Cattle blamed for damage to Tregeseal stone circle

Tregeseal stone circle
Image caption The Tregeseal stone circle dates back to late Neolithic or early Bronze Age

A decision on how best to protect a prehistoric stone circle in Cornwall from damage is expected soon.

There are concerns about stones at the Tregeseal circle in St Just which have become dislodged or loose.

Some people believe they are being damaged by cattle which now graze the area under a Natural England stewardship scheme.

The High Level Stewardship (HSL) began in 2009 and is due to run for 10 years.

Stabilisation sought

Natural England says the aim of HSL is to deliver significant benefits to wildlife, landscapes and the environment in priority areas.

But the campaign group Save Penwith Moors wants the cattle and fencing removed from Carnyorth Common, where the stone circle is.

"This landscape's been used and farmed by generations and it's the first time the common's been enclosed by gates and fencing since the year dot," group spokesman Ian McNeil Cook said.

"We accept there has to be a balance between agriculture and the public, but it seems to be too much in favour of agriculture."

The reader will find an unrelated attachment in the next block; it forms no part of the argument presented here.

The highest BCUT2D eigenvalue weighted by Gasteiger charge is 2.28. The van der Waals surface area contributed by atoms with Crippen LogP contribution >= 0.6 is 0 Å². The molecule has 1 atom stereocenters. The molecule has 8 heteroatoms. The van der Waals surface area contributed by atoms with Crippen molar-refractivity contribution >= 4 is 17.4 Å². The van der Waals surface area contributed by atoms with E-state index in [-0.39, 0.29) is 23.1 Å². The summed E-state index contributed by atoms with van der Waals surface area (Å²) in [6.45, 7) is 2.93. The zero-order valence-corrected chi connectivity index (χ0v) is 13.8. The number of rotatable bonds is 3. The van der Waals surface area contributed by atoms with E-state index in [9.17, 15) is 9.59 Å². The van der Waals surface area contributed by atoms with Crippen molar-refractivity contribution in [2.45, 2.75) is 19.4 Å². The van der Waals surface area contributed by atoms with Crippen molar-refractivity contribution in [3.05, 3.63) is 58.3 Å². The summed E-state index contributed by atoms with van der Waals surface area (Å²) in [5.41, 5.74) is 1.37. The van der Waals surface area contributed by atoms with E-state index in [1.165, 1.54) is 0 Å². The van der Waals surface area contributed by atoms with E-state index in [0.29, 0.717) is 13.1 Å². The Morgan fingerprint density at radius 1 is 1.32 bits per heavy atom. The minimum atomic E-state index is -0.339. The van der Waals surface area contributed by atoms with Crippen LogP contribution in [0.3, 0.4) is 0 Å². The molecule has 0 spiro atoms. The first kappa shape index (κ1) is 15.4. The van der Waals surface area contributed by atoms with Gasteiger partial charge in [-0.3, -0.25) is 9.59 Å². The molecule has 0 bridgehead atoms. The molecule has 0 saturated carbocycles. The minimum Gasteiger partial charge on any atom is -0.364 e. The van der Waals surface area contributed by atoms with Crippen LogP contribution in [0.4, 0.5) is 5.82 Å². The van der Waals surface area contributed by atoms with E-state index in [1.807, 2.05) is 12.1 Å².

Image caption English Heritage said it has a duty to protect the future of the site

The Tregeseal stone circle dates from the late Neolithic-early Bronze Age - about 2500 to 1500 BC - and is classed as an ancient monument.

Any damage to it makes it the responsibility of English Heritage.

Nick Russell, its ancient monument assistant inspector, has examined the stones and spoken to the interested parties, which also include Cornwall Ancient Sites Protection Network and the Celtic League.

He acknowledges that cattle have been using the stones as "rubbing" posts, but believes other factors such as dry weather causing the ground to shrink, and damage caused by visitors may also have played a role.

Mr Russell told BBC News it was not a straightforward issue, but there had been a "constructive" meeting with interested parties.

"It's a case of coming to a solution which is acceptable to everyone, but more importantly is in the longer term interest of this site," he said.

Although English Heritage had no legal sway and could simply make recommendations on the future of cattle grazing, Mr Russell added he hoped to secure a method of stabilisation for the loosest stones on the site.

Mr McNeil Cook said that would be a welcome move.

"Any repairs to the stones would be excellent - although we would prefer the cause of the damage to be removed," he said.

Mat Carter, Natural England's area manager for Cornwall, Devon and Isles of Scilly, said it would "fully consider" all the recommendations put forward by English Heritage regarding the Tregeseal stone circle.

"However it is too early to say what action will be taken," he added.

English Heritage is due to publish its recommendations by the end of the month.

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